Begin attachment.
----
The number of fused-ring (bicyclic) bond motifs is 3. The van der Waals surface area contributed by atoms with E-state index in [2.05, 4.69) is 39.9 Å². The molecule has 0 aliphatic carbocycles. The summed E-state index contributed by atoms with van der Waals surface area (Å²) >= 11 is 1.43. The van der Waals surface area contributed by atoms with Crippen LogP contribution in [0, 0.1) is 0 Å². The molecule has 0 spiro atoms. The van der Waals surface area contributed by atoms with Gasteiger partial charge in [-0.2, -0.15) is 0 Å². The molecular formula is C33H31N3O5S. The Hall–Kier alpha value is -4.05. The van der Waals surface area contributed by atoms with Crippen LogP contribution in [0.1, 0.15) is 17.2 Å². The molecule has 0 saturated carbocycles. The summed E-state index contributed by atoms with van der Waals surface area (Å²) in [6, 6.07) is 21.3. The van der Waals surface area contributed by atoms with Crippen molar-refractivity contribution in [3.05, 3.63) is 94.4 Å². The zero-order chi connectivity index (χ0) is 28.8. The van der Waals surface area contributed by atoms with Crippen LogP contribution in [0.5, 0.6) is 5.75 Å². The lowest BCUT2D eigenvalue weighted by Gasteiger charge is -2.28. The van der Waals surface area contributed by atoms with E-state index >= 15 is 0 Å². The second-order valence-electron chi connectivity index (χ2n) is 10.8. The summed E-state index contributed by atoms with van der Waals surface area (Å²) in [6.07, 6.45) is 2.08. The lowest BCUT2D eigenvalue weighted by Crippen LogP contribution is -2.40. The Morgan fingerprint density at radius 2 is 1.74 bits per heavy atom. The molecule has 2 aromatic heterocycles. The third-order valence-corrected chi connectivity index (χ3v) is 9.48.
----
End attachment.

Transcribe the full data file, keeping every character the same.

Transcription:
The number of fused-ring (bicyclic) bond motifs is 3. The van der Waals surface area contributed by atoms with E-state index in [2.05, 4.69) is 39.9 Å². The molecule has 0 aliphatic carbocycles. The summed E-state index contributed by atoms with van der Waals surface area (Å²) >= 11 is 1.43. The van der Waals surface area contributed by atoms with Crippen LogP contribution in [0, 0.1) is 0 Å². The molecule has 0 spiro atoms. The van der Waals surface area contributed by atoms with Gasteiger partial charge in [-0.2, -0.15) is 0 Å². The molecular formula is C33H31N3O5S. The Hall–Kier alpha value is -4.05. The van der Waals surface area contributed by atoms with Crippen LogP contribution in [0.1, 0.15) is 17.2 Å². The molecule has 0 saturated carbocycles. The summed E-state index contributed by atoms with van der Waals surface area (Å²) in [6, 6.07) is 21.3. The van der Waals surface area contributed by atoms with Crippen molar-refractivity contribution in [3.05, 3.63) is 94.4 Å². The zero-order chi connectivity index (χ0) is 28.8. The van der Waals surface area contributed by atoms with Crippen LogP contribution in [0.5, 0.6) is 5.75 Å². The lowest BCUT2D eigenvalue weighted by Gasteiger charge is -2.28. The van der Waals surface area contributed by atoms with E-state index >= 15 is 0 Å². The second-order valence-electron chi connectivity index (χ2n) is 10.8. The summed E-state index contributed by atoms with van der Waals surface area (Å²) in [6.07, 6.45) is 2.08. The lowest BCUT2D eigenvalue weighted by Crippen LogP contribution is -2.40. The Morgan fingerprint density at radius 2 is 1.74 bits per heavy atom. The molecule has 2 aromatic heterocycles. The third-order valence-corrected chi connectivity index (χ3v) is 9.48.